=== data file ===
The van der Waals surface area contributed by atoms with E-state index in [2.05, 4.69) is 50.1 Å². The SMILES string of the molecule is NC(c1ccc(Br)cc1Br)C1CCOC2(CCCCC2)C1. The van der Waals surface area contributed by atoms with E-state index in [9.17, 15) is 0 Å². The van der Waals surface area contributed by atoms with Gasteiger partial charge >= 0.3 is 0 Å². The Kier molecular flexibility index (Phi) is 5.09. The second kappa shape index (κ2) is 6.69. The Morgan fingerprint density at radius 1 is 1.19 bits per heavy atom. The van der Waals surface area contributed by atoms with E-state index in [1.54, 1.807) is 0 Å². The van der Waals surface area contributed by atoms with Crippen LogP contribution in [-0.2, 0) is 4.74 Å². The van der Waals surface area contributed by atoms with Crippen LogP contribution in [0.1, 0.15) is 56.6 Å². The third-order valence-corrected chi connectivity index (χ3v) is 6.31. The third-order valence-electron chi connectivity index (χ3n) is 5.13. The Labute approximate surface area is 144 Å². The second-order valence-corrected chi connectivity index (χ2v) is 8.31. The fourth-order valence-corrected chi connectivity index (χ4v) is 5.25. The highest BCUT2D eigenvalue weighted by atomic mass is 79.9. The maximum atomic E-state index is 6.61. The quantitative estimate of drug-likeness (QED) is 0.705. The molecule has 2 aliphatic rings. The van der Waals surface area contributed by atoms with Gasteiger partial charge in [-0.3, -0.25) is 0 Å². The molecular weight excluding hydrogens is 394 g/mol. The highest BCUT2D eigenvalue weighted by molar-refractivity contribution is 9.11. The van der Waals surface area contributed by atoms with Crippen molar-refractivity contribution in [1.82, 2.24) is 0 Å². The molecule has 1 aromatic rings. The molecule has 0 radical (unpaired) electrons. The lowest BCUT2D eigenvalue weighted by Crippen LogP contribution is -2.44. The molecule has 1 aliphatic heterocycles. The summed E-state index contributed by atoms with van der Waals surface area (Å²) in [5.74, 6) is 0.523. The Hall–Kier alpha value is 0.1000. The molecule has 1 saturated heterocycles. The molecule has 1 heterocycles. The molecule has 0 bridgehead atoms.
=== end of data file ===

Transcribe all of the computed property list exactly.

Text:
The van der Waals surface area contributed by atoms with E-state index in [2.05, 4.69) is 50.1 Å². The SMILES string of the molecule is NC(c1ccc(Br)cc1Br)C1CCOC2(CCCCC2)C1. The van der Waals surface area contributed by atoms with E-state index in [9.17, 15) is 0 Å². The van der Waals surface area contributed by atoms with Gasteiger partial charge >= 0.3 is 0 Å². The Kier molecular flexibility index (Phi) is 5.09. The second kappa shape index (κ2) is 6.69. The Morgan fingerprint density at radius 1 is 1.19 bits per heavy atom. The van der Waals surface area contributed by atoms with E-state index in [1.54, 1.807) is 0 Å². The van der Waals surface area contributed by atoms with Crippen LogP contribution in [-0.2, 0) is 4.74 Å². The van der Waals surface area contributed by atoms with Crippen LogP contribution in [0.1, 0.15) is 56.6 Å². The third-order valence-corrected chi connectivity index (χ3v) is 6.31. The third-order valence-electron chi connectivity index (χ3n) is 5.13. The Labute approximate surface area is 144 Å². The second-order valence-corrected chi connectivity index (χ2v) is 8.31. The fourth-order valence-corrected chi connectivity index (χ4v) is 5.25. The highest BCUT2D eigenvalue weighted by atomic mass is 79.9. The maximum atomic E-state index is 6.61. The quantitative estimate of drug-likeness (QED) is 0.705. The molecule has 2 aliphatic rings. The van der Waals surface area contributed by atoms with Gasteiger partial charge in [-0.3, -0.25) is 0 Å². The molecular weight excluding hydrogens is 394 g/mol. The highest BCUT2D eigenvalue weighted by molar-refractivity contribution is 9.11. The van der Waals surface area contributed by atoms with Crippen molar-refractivity contribution in [1.82, 2.24) is 0 Å². The molecule has 1 aromatic rings. The molecule has 0 radical (unpaired) electrons. The lowest BCUT2D eigenvalue weighted by Crippen LogP contribution is -2.44. The molecule has 1 aliphatic heterocycles. The summed E-state index contributed by atoms with van der Waals surface area (Å²) in [5.74, 6) is 0.523. The Hall–Kier alpha value is 0.1000. The molecule has 1 saturated heterocycles. The molecule has 1 heterocycles. The molecule has 0 bridgehead atoms.